Randall Jarrell and His Age
Columbia University Press, 2005 M04 6 - 320 páginas
Randall Jarrell (1914–1965) was the most influential poetry critic of his generation. He was also a lyric poet, comic novelist, translator, children's book author, and close friend of Elizabeth Bishop, Robert Lowell, Hannah Arendt, and many other important writers of his time. Jarrell won the 1960 National Book Award for poetry and served as poetry consultant to the Library of Congress. Amid the resurgence of interest in Randall Jarrell, Stephen Burt offers this brilliant analysis of the poet and essayist.
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... read his era, and how far his work stands from the course most American poets have followed since his death. It is also to see how Jarrell's literary practice anticipated discoveries in Continental philosophy, in Introduction.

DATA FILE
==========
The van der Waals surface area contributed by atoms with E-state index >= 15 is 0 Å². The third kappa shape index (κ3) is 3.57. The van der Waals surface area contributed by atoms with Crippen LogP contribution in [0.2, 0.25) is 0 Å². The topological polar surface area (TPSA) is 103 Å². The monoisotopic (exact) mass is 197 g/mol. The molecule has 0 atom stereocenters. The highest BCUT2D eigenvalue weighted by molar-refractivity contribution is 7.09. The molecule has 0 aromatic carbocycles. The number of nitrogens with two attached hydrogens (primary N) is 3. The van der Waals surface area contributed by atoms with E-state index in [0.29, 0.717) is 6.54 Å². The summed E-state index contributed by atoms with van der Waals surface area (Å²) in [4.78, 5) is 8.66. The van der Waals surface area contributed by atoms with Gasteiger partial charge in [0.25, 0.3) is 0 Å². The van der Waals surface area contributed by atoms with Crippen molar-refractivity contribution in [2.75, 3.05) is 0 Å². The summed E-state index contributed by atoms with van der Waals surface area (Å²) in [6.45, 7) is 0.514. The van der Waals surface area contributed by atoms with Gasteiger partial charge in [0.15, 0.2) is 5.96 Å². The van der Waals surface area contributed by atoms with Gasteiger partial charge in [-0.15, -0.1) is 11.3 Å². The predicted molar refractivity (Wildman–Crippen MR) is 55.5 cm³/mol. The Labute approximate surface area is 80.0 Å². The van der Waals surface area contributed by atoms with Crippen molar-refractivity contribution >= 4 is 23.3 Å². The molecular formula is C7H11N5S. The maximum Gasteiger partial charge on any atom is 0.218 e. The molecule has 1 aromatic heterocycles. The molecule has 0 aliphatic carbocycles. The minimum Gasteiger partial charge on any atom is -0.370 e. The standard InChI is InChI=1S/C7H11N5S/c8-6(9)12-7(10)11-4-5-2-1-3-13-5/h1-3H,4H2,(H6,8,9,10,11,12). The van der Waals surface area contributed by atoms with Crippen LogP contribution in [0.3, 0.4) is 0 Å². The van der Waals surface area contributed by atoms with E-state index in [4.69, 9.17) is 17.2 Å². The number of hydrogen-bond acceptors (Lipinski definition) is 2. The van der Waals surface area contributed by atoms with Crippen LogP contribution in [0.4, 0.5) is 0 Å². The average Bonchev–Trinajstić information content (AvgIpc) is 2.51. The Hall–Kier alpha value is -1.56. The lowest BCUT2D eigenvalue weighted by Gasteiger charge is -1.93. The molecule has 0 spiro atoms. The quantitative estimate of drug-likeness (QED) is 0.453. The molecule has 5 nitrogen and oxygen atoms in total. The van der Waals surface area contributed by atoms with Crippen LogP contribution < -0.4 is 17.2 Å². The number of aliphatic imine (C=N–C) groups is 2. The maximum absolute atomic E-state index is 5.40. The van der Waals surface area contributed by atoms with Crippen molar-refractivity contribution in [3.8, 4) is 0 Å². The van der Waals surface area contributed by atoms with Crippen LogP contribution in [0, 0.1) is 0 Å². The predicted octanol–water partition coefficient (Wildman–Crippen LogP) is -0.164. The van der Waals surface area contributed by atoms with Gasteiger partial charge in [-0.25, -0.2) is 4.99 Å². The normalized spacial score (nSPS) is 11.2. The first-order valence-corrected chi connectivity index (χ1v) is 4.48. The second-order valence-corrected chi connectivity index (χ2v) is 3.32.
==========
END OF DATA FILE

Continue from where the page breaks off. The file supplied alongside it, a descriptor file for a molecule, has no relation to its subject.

Stephanie Burt. how Jarrell's literary practice anticipated discoveries in Continental philosophy, in feminist psychology, even in political theory. And it is, finally, to see what he accomplished. To do so, we need to begin with ideas ...
... literary enemies called him childish, even as he worried about his advancing age. “The Woman at the Washington Zoo” describes animals “Aging, but without knowledge of their age” (CP215); in another poem, an old woman says of “Mother and.
... Literary Life is invaluable as a biography. Persuasive recent essays by Langdon Hammer and James Longenbach consider Jarrell's relations to gender and power and have provided me with important points of departure.8 Travisano's volume ...
... literary accomplishment and its contexts; it is not a biography. It does, however, hope to revise and deepen our view of the man who wrote Jarrell's works, and it draws on manuscripts and anecdotes to adumbrate his career. To that end ...